An anonymous reader writes: In a February 2013 ACM Queue / Communications of the ACM article, A decade of OS access-control extensibility , Robert Watson at the University of Cambridge credits 2000s-era DARPA security research, distributed via FreeBSD, for the success of sandboxing in desktop, mobile, and embedded systems such as Mac OS X, iOS, and Juniper's Junos router OS. His blog post about the article argues that OS security extensibility is just as important as more traditional file system (VFS) and device driver extensibility features in kernels — especially in embedded environments where UNIX multi-user security makes little sense, and where tradeoffs between performance, power use, functionality, and security are very different. This seems to fly in the face of NSA's recent argument argument that one-size-fits-all SELinux-style Type Enforcement is the solution for Android security problems. He also suggests that military and academic security researchers overlooked the importance of app-store style security models, in which signed application identity is just as important as "end users" in access control.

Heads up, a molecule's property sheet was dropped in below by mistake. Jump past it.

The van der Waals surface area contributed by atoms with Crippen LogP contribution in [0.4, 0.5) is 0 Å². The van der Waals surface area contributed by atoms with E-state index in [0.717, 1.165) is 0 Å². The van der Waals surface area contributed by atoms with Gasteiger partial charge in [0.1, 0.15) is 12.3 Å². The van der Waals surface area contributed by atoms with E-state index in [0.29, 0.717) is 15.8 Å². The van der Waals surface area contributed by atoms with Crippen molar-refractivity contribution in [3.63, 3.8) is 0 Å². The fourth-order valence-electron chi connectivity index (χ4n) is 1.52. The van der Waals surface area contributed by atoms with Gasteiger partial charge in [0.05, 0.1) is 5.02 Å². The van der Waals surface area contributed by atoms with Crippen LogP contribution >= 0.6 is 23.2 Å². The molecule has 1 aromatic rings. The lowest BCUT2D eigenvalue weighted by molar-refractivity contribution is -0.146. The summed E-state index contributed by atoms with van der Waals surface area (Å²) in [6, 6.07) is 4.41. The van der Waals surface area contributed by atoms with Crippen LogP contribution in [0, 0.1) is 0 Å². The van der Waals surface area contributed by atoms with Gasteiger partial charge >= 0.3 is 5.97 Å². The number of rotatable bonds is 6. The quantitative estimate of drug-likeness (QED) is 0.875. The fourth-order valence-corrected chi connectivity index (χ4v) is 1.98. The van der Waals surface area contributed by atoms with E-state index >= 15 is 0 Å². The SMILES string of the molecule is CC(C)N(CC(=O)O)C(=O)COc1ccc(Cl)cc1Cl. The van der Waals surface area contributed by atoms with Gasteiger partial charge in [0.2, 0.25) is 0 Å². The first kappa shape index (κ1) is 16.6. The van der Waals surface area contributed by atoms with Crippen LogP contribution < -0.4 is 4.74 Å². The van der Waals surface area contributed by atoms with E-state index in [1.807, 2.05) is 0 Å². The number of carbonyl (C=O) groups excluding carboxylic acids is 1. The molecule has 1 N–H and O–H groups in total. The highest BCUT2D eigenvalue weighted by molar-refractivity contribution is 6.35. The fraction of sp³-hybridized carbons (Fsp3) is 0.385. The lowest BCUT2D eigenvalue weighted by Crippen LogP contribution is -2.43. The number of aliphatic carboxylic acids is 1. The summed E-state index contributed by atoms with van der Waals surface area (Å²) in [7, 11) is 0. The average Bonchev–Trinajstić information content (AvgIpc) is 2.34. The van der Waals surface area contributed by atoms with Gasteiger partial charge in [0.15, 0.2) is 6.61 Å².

Sign up for the Slashdot Daily Newsletter! DEAL: For $25 - Add A Second Phone Number To Your Smartphone for life! Use promo code SLASHDOT25. Win a FREE Moto Z2 Force Edition smartphone from Wirefly ×